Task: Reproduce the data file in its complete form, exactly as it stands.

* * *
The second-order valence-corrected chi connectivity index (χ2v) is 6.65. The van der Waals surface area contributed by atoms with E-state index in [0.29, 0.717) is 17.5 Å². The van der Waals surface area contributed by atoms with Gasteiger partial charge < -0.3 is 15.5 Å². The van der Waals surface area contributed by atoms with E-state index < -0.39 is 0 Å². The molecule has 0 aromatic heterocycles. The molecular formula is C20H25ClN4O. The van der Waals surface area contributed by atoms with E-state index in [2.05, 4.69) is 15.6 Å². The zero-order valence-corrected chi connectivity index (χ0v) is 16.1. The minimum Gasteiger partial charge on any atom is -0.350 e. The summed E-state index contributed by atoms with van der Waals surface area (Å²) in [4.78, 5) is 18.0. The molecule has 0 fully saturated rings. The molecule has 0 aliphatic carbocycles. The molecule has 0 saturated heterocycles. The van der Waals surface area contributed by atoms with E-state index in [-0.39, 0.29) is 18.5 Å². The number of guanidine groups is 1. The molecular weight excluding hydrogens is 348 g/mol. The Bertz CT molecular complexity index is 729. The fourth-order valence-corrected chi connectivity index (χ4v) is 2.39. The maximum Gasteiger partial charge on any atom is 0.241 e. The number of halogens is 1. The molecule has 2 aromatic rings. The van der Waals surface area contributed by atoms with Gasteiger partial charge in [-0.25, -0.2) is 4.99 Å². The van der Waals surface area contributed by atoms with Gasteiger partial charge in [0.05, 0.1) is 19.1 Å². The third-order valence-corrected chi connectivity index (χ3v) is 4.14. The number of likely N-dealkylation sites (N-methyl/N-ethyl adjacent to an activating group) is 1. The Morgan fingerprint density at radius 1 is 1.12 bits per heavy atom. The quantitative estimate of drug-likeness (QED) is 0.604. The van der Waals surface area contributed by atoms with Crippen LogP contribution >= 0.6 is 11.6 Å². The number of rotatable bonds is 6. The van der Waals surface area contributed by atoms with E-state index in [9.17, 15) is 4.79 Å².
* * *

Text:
The second-order valence-corrected chi connectivity index (χ2v) is 6.65. The van der Waals surface area contributed by atoms with E-state index in [0.29, 0.717) is 17.5 Å². The van der Waals surface area contributed by atoms with Gasteiger partial charge < -0.3 is 15.5 Å². The van der Waals surface area contributed by atoms with E-state index < -0.39 is 0 Å². The molecule has 0 aromatic heterocycles. The molecular formula is C20H25ClN4O. The van der Waals surface area contributed by atoms with E-state index in [2.05, 4.69) is 15.6 Å². The zero-order valence-corrected chi connectivity index (χ0v) is 16.1. The minimum Gasteiger partial charge on any atom is -0.350 e. The summed E-state index contributed by atoms with van der Waals surface area (Å²) in [4.78, 5) is 18.0. The molecule has 0 fully saturated rings. The molecule has 0 aliphatic carbocycles. The molecule has 0 saturated heterocycles. The van der Waals surface area contributed by atoms with E-state index in [-0.39, 0.29) is 18.5 Å². The number of guanidine groups is 1. The molecular weight excluding hydrogens is 348 g/mol. The Bertz CT molecular complexity index is 729. The fourth-order valence-corrected chi connectivity index (χ4v) is 2.39. The maximum Gasteiger partial charge on any atom is 0.241 e. The number of halogens is 1. The molecule has 2 aromatic rings. The van der Waals surface area contributed by atoms with Gasteiger partial charge in [-0.25, -0.2) is 4.99 Å². The van der Waals surface area contributed by atoms with Gasteiger partial charge in [0.05, 0.1) is 19.1 Å². The third-order valence-corrected chi connectivity index (χ3v) is 4.14. The number of likely N-dealkylation sites (N-methyl/N-ethyl adjacent to an activating group) is 1. The Morgan fingerprint density at radius 1 is 1.12 bits per heavy atom. The quantitative estimate of drug-likeness (QED) is 0.604. The van der Waals surface area contributed by atoms with Crippen LogP contribution >= 0.6 is 11.6 Å². The number of rotatable bonds is 6. The van der Waals surface area contributed by atoms with E-state index in [9.17, 15) is 4.79 Å².